|Wah Wah Springs||Indian Peak–Caliente Caldera Complex||Utah, United States||The largest of the Indian Peak-Caliente Caldera Complex eruptions, preserved as the Wah Wah Springs Tuff; includes pyroclastic flows more than 4,000 meters (13,000 ft) thick.||30,600,000||5,500–5,900 km3|||
|La Garita Caldera||San Juan volcanic field||Colorado, United States||Fish Canyon eruption||27,800,000||5,000 km3|||
|Grey's landing Supereruption||Yellowstone hotspot||United States of America||Deposited the Grey's landing Ignimbite||8,720,000||2,800 km3|||
|La Pacana||Andes Central Volcanic Zone||Chile||Responsible for the Antana Ignimbrite||4,000,000||2,500 km3|||
|Huckleberry Ridge eruption||Yellowstone hotspot||Idaho, United States||Huckleberry Ridge Tuff; consisted of three distinct eruptions separated by years to decades||2,100,000||2,450–2,500 km3|||
|Taupo Nui a tia||Taupo Volcanic Zone||North Island, New Zealand||Whakamaru Ignimbrite/Mount Curl Tephra||340,000||2,000 km3|||
|Heise Volcanic Field||Yellowstone hotspot||Idaho, United States||Kilgore Tuff||4,500,000||1,800 km3|||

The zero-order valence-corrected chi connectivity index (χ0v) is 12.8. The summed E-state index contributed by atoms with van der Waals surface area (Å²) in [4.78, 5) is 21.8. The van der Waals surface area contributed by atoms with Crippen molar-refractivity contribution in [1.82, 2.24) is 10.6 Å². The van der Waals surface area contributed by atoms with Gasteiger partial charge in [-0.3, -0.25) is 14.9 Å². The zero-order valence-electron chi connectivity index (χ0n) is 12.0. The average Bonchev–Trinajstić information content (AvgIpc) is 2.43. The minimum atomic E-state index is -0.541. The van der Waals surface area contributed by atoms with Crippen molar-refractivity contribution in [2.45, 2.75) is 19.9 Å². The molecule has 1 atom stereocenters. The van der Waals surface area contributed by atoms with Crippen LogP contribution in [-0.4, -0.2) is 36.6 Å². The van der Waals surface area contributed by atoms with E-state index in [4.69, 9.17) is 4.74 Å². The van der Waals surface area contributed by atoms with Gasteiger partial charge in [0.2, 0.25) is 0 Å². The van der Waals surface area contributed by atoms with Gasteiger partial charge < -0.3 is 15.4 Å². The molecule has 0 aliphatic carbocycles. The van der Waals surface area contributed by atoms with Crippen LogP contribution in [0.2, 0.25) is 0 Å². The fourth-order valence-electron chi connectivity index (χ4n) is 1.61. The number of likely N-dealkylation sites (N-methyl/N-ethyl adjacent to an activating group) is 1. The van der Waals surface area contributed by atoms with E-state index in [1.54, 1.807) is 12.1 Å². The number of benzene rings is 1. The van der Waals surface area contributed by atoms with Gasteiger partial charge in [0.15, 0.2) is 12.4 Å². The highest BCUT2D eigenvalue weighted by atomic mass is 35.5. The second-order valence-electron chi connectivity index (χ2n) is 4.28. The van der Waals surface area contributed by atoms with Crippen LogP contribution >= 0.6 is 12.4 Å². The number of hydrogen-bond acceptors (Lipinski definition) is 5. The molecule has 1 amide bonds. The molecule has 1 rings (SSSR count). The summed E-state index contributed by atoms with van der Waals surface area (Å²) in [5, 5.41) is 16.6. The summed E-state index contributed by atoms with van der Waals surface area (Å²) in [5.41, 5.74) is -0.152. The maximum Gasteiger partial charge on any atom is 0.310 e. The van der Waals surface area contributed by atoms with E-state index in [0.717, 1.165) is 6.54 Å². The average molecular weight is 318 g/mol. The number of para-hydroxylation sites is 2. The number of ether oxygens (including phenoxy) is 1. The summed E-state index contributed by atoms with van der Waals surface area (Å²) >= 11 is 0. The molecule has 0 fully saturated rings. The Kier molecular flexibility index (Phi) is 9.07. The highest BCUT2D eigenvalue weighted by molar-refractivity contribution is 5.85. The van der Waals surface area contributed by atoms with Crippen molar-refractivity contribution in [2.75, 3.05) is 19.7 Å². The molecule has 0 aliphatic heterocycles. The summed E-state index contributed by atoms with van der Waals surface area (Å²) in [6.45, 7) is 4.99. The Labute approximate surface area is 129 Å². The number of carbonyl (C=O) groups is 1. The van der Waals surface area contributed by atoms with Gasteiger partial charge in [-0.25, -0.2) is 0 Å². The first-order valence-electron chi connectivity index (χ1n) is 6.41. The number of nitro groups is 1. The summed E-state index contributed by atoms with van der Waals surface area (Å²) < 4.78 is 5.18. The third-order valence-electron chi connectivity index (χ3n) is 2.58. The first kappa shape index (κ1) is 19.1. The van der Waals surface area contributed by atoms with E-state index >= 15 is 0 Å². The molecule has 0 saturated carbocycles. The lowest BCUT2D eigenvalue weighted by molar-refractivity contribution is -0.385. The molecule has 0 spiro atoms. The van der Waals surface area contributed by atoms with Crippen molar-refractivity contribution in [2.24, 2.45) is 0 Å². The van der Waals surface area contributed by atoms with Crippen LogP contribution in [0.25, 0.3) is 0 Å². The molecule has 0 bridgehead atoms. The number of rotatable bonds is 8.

|McMullen Supereruption||Yellowstone hotspot||Southern Idaho, United States||McMullen Ignimbrite||8,990,000||1,700;km3|||
|Heise Volcanic Field||Yellowstone hotspot||Idaho, United States||Blacktail Tuff||6,000,000||1,500 km3|||
|Cerro Guacha||Altiplano-Puna volcanic complex||Sur Lípez, Bolivia||Guacha ignimbrite, two smaller eruptions identified||5,700,000||1,300 km3|||
|Mangakino Caldera||Taupo Volcanic Zone||North Island, New Zealand||Kidnappers eruption||1,080,000||1,200 km3|||
|Oruanui eruption||Taupo Volcanic Zone||North Island, New Zealand||Taupo Volcano (Lake Taupo)||26,500||1,170 km3|||
|Cerro Galán||Andes Central Volcanic Zone||Catamarca, Argentina||Consisted of three distinct eruptions, separated by 30-40 thousands of years||2,500,000||1,050 km3|||
|Lava Creek eruption||Yellowstone hotspot||Idaho, Montana, and Wyoming, United States||Lava Creek Tuff; consisted of two distinct eruptions separated by years||640,000||1,000 km3|||
- Global catastrophic risk – Hypothetical future events that could damage human well-being globally
- Timeline of volcanism on Earth – Wikipedia list article
- Toba catastrophe theory – Supereruption 75,000 years ago that may have caused a global volcanic winter
- Volcanic winter – Temperature anomaly event caused by a volcanic eruption